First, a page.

Even if the cases go before the courts, it’s still important to come to a decision quickly when ruling on Hague pact abduction cases in order to negate any long-term negative effects on the children involved, says Peter Singer, a retired British High Court judge who specializes in family law and dealt with Hague cases throughout his career.

The best way for courts to resolve these issues is “to act rapidly and unemotionally, and not get involved in trying to decide which parent is the best parent but to send the child back so that argument can happen in the place where the child has his or her roots,” says Singer, who currently works as a family dispute resolution facilitator and continues working as a part-time judge.

In cases where domestic violence is cited as a reason for the abduction, Singer says each court has to rule on what constitutes an “intolerable situation” under Article 13 of the convention. However, he says there are times when a judge would decide to return a child even if he or she came from an abusive environment if the country of origin had a legal framework in place to prevent domestic violence.

According to the International Child Abduction and Contact Unit, 240 applications were filed with the central authority dealing with Hague pact cases in England and Wales for the return of children to overseas destinations in fiscal 2013. Of these cases, 104 applications were approved by a court and nine were rejected.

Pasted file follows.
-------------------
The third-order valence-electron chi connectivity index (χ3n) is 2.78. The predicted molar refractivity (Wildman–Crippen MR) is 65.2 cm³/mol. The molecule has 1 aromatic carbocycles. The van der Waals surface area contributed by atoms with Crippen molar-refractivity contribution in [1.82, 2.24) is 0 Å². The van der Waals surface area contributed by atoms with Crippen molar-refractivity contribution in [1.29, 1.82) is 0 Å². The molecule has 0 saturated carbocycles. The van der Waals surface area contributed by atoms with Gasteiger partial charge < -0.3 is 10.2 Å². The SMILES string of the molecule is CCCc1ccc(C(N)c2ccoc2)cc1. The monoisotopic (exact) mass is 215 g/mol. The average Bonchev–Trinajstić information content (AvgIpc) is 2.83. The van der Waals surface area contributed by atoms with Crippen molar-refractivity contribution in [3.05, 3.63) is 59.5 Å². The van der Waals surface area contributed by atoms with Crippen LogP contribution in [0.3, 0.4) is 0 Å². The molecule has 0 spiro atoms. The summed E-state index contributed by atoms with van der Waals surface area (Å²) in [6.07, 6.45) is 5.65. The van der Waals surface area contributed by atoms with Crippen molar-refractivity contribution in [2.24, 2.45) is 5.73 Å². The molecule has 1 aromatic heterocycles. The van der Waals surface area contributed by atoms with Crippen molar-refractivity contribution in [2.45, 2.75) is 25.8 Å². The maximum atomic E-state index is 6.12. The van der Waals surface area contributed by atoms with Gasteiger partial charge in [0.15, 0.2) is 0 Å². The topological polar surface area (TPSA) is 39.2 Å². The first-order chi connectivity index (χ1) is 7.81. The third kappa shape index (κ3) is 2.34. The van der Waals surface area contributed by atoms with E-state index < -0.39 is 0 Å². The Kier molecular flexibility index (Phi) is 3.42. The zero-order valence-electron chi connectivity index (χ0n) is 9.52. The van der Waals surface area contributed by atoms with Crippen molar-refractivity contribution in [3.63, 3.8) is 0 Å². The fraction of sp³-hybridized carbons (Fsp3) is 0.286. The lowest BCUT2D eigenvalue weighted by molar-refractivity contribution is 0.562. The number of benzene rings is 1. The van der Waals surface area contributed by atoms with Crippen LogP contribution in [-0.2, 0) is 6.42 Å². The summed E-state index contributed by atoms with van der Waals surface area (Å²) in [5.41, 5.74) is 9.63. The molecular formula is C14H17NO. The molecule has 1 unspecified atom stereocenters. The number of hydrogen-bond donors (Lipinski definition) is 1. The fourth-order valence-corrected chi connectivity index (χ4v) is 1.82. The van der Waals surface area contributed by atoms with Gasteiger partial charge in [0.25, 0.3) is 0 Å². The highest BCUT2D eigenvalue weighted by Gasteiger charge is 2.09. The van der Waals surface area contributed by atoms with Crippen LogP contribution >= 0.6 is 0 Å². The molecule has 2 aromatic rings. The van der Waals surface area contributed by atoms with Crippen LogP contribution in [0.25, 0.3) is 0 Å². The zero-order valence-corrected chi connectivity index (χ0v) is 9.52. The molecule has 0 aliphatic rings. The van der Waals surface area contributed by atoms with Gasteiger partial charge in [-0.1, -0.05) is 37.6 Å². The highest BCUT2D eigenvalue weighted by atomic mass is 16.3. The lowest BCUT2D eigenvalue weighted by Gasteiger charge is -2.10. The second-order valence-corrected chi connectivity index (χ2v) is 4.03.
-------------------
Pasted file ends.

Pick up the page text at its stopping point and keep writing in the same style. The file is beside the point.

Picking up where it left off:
“In England, we set the threshold very high,” Singer says. “I have not sent children back, of course, but it is the exception rather than the rule. If a country operates the Hague Convention in a way where the default position is not to send children back, then that country is not operating the Hague Convention as it is supposed to work.”

Reunite talks to people who were abducted as children and finds that many suffer from anxiety, exhibit a strong need to control every aspect of their life and have serious trust issues with other people.

Singer says that parents who abduct their children sometimes tell lies about their former spouses, which makes it extremely difficult for the left-behind parents to reconnect with their children.

“As they grow up, (children) carry that trauma into their adulthood,” Shalaby says. “It will stay with (my daughter) forever as it will do with a lot of the children.

“(Abduction) isn’t about love. It’s about one parent making a choice for themselves and making that choice for the child as well.”

Source:  “State of the reunion:  Evaluating the Hague pact’s success”, The Japan Times, 18 April 2015

Rights of access under the Hague Convention